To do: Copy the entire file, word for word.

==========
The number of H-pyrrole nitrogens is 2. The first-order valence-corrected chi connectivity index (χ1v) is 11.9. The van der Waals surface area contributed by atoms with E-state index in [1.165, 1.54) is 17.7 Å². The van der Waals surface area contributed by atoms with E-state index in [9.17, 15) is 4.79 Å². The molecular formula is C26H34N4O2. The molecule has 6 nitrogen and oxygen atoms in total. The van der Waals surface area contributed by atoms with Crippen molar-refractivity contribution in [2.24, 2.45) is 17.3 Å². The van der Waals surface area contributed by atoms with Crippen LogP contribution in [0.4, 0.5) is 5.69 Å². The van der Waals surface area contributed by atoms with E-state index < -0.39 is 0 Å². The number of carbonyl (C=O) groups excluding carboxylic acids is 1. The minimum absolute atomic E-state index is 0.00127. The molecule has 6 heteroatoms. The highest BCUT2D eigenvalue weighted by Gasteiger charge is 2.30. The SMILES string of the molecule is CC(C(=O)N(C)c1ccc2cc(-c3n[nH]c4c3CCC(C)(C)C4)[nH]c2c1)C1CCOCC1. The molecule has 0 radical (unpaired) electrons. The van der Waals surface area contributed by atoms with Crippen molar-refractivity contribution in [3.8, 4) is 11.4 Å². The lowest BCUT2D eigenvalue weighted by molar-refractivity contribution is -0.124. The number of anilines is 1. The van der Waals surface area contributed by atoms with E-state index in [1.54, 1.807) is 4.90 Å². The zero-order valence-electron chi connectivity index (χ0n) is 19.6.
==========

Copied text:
The number of H-pyrrole nitrogens is 2. The first-order valence-corrected chi connectivity index (χ1v) is 11.9. The van der Waals surface area contributed by atoms with E-state index in [1.165, 1.54) is 17.7 Å². The van der Waals surface area contributed by atoms with E-state index in [9.17, 15) is 4.79 Å². The molecular formula is C26H34N4O2. The molecule has 6 nitrogen and oxygen atoms in total. The van der Waals surface area contributed by atoms with Crippen molar-refractivity contribution in [2.24, 2.45) is 17.3 Å². The van der Waals surface area contributed by atoms with Crippen LogP contribution in [0.4, 0.5) is 5.69 Å². The van der Waals surface area contributed by atoms with E-state index < -0.39 is 0 Å². The number of carbonyl (C=O) groups excluding carboxylic acids is 1. The minimum absolute atomic E-state index is 0.00127. The molecule has 6 heteroatoms. The highest BCUT2D eigenvalue weighted by Gasteiger charge is 2.30. The SMILES string of the molecule is CC(C(=O)N(C)c1ccc2cc(-c3n[nH]c4c3CCC(C)(C)C4)[nH]c2c1)C1CCOCC1. The molecule has 0 radical (unpaired) electrons. The van der Waals surface area contributed by atoms with Crippen molar-refractivity contribution in [3.8, 4) is 11.4 Å². The lowest BCUT2D eigenvalue weighted by molar-refractivity contribution is -0.124. The number of anilines is 1. The van der Waals surface area contributed by atoms with E-state index in [1.54, 1.807) is 4.90 Å². The zero-order valence-electron chi connectivity index (χ0n) is 19.6.